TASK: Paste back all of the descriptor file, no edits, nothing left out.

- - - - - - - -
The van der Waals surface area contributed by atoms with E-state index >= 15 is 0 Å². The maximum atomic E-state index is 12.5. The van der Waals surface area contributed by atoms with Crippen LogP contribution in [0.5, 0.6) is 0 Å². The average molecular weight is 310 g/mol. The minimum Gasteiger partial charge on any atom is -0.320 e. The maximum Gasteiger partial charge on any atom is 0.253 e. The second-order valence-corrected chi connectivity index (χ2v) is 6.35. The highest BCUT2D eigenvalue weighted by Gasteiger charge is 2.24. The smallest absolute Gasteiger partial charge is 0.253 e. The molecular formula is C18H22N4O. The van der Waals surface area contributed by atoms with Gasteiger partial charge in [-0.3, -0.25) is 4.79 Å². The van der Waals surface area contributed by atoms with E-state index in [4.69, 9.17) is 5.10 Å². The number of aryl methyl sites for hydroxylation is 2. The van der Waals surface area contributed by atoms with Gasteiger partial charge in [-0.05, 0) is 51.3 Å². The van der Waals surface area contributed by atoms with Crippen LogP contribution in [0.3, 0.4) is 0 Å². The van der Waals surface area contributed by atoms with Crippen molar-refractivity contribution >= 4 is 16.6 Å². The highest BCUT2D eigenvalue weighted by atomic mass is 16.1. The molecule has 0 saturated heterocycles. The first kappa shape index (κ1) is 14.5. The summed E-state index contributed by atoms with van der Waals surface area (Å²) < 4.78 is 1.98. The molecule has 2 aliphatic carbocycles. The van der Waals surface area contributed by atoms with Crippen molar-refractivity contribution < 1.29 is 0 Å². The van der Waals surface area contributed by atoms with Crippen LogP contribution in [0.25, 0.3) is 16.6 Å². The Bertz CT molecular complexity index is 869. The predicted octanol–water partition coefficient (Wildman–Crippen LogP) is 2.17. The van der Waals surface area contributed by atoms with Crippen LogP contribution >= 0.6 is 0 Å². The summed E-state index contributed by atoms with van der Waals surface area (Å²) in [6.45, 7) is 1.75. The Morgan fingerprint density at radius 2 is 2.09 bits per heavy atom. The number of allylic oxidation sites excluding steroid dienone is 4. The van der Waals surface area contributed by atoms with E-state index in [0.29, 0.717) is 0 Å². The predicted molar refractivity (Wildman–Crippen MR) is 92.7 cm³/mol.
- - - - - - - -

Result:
The van der Waals surface area contributed by atoms with E-state index >= 15 is 0 Å². The maximum atomic E-state index is 12.5. The van der Waals surface area contributed by atoms with Crippen LogP contribution in [0.5, 0.6) is 0 Å². The average molecular weight is 310 g/mol. The minimum Gasteiger partial charge on any atom is -0.320 e. The maximum Gasteiger partial charge on any atom is 0.253 e. The second-order valence-corrected chi connectivity index (χ2v) is 6.35. The highest BCUT2D eigenvalue weighted by Gasteiger charge is 2.24. The smallest absolute Gasteiger partial charge is 0.253 e. The molecular formula is C18H22N4O. The van der Waals surface area contributed by atoms with Gasteiger partial charge in [-0.3, -0.25) is 4.79 Å². The van der Waals surface area contributed by atoms with E-state index in [4.69, 9.17) is 5.10 Å². The number of aryl methyl sites for hydroxylation is 2. The van der Waals surface area contributed by atoms with Gasteiger partial charge in [-0.05, 0) is 51.3 Å². The van der Waals surface area contributed by atoms with Crippen LogP contribution in [0.3, 0.4) is 0 Å². The van der Waals surface area contributed by atoms with Crippen molar-refractivity contribution >= 4 is 16.6 Å². The highest BCUT2D eigenvalue weighted by atomic mass is 16.1. The molecule has 0 saturated heterocycles. The first kappa shape index (κ1) is 14.5. The summed E-state index contributed by atoms with van der Waals surface area (Å²) < 4.78 is 1.98. The molecule has 2 aliphatic carbocycles. The van der Waals surface area contributed by atoms with Crippen molar-refractivity contribution < 1.29 is 0 Å². The van der Waals surface area contributed by atoms with Crippen LogP contribution in [0.25, 0.3) is 16.6 Å². The Bertz CT molecular complexity index is 869. The predicted octanol–water partition coefficient (Wildman–Crippen LogP) is 2.17. The van der Waals surface area contributed by atoms with Crippen LogP contribution >= 0.6 is 0 Å². The summed E-state index contributed by atoms with van der Waals surface area (Å²) in [6.45, 7) is 1.75. The Morgan fingerprint density at radius 2 is 2.09 bits per heavy atom. The number of allylic oxidation sites excluding steroid dienone is 4. The van der Waals surface area contributed by atoms with E-state index in [0.29, 0.717) is 0 Å². The predicted molar refractivity (Wildman–Crippen MR) is 92.7 cm³/mol.